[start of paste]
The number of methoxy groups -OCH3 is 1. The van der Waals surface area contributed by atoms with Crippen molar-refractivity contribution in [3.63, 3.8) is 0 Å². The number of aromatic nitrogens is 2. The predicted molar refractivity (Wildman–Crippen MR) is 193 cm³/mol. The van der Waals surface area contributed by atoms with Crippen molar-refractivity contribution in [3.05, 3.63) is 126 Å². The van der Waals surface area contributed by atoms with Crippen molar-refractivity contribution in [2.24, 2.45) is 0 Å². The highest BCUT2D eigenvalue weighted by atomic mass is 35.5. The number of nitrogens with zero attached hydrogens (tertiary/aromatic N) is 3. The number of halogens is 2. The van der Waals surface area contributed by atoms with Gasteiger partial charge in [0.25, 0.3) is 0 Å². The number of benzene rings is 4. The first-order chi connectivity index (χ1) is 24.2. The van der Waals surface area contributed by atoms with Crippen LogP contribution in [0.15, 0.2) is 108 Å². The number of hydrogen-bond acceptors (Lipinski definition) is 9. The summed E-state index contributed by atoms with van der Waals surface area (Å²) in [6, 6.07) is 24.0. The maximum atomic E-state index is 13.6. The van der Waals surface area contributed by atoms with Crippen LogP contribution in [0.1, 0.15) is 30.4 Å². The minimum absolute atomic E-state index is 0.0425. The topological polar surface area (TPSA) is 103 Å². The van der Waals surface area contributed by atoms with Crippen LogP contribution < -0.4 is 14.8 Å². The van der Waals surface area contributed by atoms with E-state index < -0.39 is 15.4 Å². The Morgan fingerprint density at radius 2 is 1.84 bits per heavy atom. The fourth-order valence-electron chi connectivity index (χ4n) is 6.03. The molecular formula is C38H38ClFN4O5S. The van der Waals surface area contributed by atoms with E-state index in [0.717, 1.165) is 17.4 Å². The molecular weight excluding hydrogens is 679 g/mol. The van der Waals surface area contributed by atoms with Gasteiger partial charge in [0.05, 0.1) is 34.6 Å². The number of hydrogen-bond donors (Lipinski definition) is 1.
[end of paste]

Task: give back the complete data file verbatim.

The number of methoxy groups -OCH3 is 1. The van der Waals surface area contributed by atoms with Crippen molar-refractivity contribution in [3.63, 3.8) is 0 Å². The number of aromatic nitrogens is 2. The predicted molar refractivity (Wildman–Crippen MR) is 193 cm³/mol. The van der Waals surface area contributed by atoms with Crippen molar-refractivity contribution in [3.05, 3.63) is 126 Å². The van der Waals surface area contributed by atoms with Crippen molar-refractivity contribution in [2.24, 2.45) is 0 Å². The highest BCUT2D eigenvalue weighted by atomic mass is 35.5. The number of nitrogens with zero attached hydrogens (tertiary/aromatic N) is 3. The number of halogens is 2. The van der Waals surface area contributed by atoms with Gasteiger partial charge in [0.25, 0.3) is 0 Å². The number of benzene rings is 4. The first-order chi connectivity index (χ1) is 24.2. The van der Waals surface area contributed by atoms with Crippen LogP contribution in [0.15, 0.2) is 108 Å². The number of hydrogen-bond acceptors (Lipinski definition) is 9. The summed E-state index contributed by atoms with van der Waals surface area (Å²) in [6, 6.07) is 24.0. The maximum atomic E-state index is 13.6. The van der Waals surface area contributed by atoms with Crippen LogP contribution in [0.1, 0.15) is 30.4 Å². The minimum absolute atomic E-state index is 0.0425. The topological polar surface area (TPSA) is 103 Å². The van der Waals surface area contributed by atoms with Crippen LogP contribution < -0.4 is 14.8 Å². The van der Waals surface area contributed by atoms with E-state index < -0.39 is 15.4 Å². The Morgan fingerprint density at radius 2 is 1.84 bits per heavy atom. The fourth-order valence-electron chi connectivity index (χ4n) is 6.03. The molecular formula is C38H38ClFN4O5S. The van der Waals surface area contributed by atoms with E-state index in [0.717, 1.165) is 17.4 Å². The molecular weight excluding hydrogens is 679 g/mol. The van der Waals surface area contributed by atoms with Gasteiger partial charge in [0.05, 0.1) is 34.6 Å². The number of hydrogen-bond donors (Lipinski definition) is 1.